By Angelos Anastasiou
THE House unanimously voted an amendment yesterday to the legislation governing the Financial ombudsman’s office, expanding its mediating powers and fulfilling Cyprus’ obligation towards its international lenders to have the institution up and running.
The Financial ombudsman will be able to mediate between borrowers and banks on issues related to loans collateralised by the borrower’s primary residence, where the borrower is unable to repay and a loan restructuring is required.
The ombudsman’s mandate is to satisfy the conditions laid out in the Central Bank of Cyprus’ (CBC) directive on arrears management, as well as the recently amended Banking Operations law.
An amendment tabled by Greens’ deputy Yiorgos Perdikis and DIKO leader Nicholas Papadopoulos expanding the ombudsman’s role to include the handling of complaints by borrowers against banks was also passed. According to the amendment, banking institutions found in less than full compliance with the CBC’s code of conduct will be precluded from applying for litigation expenses.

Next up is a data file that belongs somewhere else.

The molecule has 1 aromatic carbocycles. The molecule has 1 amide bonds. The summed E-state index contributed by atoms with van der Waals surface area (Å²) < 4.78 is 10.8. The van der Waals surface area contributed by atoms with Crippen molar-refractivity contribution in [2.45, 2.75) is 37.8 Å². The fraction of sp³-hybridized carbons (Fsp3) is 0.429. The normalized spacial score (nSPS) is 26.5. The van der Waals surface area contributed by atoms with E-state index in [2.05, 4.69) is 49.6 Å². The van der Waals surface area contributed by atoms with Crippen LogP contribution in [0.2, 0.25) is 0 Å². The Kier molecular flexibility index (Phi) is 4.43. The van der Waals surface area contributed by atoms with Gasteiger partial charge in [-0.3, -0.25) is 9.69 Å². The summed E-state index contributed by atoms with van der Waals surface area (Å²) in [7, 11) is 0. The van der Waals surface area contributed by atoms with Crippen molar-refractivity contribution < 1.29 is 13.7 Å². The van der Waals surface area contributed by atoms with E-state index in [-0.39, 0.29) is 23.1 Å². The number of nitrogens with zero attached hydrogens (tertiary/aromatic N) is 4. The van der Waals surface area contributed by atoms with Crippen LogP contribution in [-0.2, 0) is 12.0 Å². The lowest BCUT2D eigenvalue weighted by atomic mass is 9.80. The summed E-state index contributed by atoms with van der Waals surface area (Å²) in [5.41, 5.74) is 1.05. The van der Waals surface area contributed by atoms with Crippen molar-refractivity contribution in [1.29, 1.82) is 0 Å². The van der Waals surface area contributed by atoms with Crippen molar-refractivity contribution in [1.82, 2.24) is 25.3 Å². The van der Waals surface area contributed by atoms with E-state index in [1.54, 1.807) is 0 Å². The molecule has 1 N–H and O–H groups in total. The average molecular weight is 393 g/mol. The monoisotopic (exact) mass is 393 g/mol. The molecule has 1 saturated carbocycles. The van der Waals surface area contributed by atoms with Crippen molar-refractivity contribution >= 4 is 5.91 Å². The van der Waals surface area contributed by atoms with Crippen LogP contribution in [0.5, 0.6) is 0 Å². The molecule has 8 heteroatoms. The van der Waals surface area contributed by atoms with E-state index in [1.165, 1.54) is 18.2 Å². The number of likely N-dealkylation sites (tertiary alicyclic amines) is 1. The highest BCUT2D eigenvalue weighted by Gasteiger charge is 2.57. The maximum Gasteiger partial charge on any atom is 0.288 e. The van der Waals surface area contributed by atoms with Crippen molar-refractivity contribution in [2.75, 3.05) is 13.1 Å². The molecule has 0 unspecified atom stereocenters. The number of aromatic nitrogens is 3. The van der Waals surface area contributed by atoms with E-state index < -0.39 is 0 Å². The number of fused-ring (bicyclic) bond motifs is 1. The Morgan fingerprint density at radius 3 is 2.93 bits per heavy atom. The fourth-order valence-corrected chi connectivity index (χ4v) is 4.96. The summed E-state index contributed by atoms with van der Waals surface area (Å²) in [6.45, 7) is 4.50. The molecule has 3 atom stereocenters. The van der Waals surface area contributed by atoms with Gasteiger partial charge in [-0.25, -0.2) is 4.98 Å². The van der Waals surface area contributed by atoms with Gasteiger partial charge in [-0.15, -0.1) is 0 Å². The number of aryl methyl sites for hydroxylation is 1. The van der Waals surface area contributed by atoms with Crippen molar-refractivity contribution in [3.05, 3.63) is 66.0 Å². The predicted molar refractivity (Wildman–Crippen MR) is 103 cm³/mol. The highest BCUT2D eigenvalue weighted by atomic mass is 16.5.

Unanimity notwithstanding, most deputies expressed serious reservations about the ombudsman’s ability to effectively tackle the issue of non-performing loans through successful mediation.
According to DISY’s Prodromos Prodromou, while strengthening the Financial ombudsman’s role was a dire necessity, the “CBC’s code of conduct has specific weaknesses.”
“It is doubtful whether such an institution will be successful in its mandate during a time of economic crisis,” AKEL’s Yiannos Lamaris opined.
EDEK’s Nikos Nikolaides offered the view that “as it stands, the bill is not effective.”
“I am not convinced that the institution has been sufficiently armed with the right tools to operate effectively,” said Perdikis.
Perhaps most critical was independent deputy Zacharias Koulias, who appeared adamant that “this institution will not solve the problems in Cyprus.”